He asserts his memory is different from other people, who also have "pictures in their heads"; but, unlike them, all of his pictures are of things "which really happened." While others carry make believe, imagined, unreal images that have never existed.

His examples are interesting: they are people close to him who use their minds to yearn for something different in life; loved ones who are unhappy applying their imaginations to develop scenarios that might alleviate their miseries.

Christopher is void of longing, unable to wish or dream or fantasize for something better. This seems in direct contradiction to his desire to become an astronaut; or his claim that people can want things even if they can't come true.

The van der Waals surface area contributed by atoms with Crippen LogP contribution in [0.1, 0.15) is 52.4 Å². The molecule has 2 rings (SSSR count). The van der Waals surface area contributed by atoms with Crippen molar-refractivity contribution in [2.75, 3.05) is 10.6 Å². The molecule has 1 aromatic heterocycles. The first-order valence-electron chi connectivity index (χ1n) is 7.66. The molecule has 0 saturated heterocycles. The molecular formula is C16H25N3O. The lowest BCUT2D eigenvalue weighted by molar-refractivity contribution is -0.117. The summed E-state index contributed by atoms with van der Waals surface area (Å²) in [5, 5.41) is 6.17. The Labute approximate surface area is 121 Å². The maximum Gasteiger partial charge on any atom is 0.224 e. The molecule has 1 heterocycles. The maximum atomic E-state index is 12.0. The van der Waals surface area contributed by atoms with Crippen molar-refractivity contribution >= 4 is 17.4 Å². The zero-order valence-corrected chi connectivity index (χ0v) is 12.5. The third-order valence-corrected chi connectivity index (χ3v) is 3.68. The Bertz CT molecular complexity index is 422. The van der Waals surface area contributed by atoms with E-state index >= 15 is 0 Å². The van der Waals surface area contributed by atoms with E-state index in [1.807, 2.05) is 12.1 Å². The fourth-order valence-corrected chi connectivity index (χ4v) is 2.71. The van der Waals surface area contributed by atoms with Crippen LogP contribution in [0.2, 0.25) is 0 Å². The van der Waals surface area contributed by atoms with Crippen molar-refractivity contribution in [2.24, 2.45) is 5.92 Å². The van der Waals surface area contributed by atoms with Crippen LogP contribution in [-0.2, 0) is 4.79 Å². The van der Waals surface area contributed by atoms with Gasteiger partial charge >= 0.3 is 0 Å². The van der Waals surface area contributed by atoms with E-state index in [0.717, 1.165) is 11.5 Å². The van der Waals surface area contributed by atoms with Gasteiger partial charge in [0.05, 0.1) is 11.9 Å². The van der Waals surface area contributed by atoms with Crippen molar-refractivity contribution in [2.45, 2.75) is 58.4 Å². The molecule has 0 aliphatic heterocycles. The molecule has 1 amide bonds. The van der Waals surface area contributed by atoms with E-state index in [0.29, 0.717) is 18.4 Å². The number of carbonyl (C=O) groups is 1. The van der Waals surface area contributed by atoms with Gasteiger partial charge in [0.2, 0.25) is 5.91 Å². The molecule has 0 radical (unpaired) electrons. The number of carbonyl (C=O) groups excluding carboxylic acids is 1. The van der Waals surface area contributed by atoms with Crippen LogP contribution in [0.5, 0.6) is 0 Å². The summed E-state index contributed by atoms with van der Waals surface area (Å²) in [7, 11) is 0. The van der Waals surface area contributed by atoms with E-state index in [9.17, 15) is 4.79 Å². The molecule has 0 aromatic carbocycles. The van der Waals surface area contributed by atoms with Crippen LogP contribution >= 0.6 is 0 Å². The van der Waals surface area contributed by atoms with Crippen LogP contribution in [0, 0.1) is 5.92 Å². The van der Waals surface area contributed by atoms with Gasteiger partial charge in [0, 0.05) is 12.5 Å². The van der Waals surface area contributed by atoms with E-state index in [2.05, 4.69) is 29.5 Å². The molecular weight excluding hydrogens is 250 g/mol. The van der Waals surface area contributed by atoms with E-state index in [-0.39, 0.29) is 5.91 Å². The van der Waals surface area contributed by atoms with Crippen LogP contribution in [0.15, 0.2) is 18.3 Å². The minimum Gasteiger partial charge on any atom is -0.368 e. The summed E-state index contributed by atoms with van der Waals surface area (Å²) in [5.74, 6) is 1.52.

I think there is something to MA's insight regarding Chritopher's defensive retreat mode. And I think a telling component to this is how Christopher answers the questions, "What would you want to say to your mother if she was here now?" or "What would your mother think about that?" His response: this is stupid because Mother is dead and you can't say anything to people who are dead and dead people can't think.

The questions aren't directed at Mother post-mortem, but Mother while living. Christopher should be able to simply extrapolate from his memories of how she responded to similar situations, questions, etc. and draw logical conclusions as to how she would act presently.

Perhaps it hurts too much.



Edited by: Dissident Heart at: 2/14/06 4:14 pm



Tue Feb 14, 2006 4:13 pm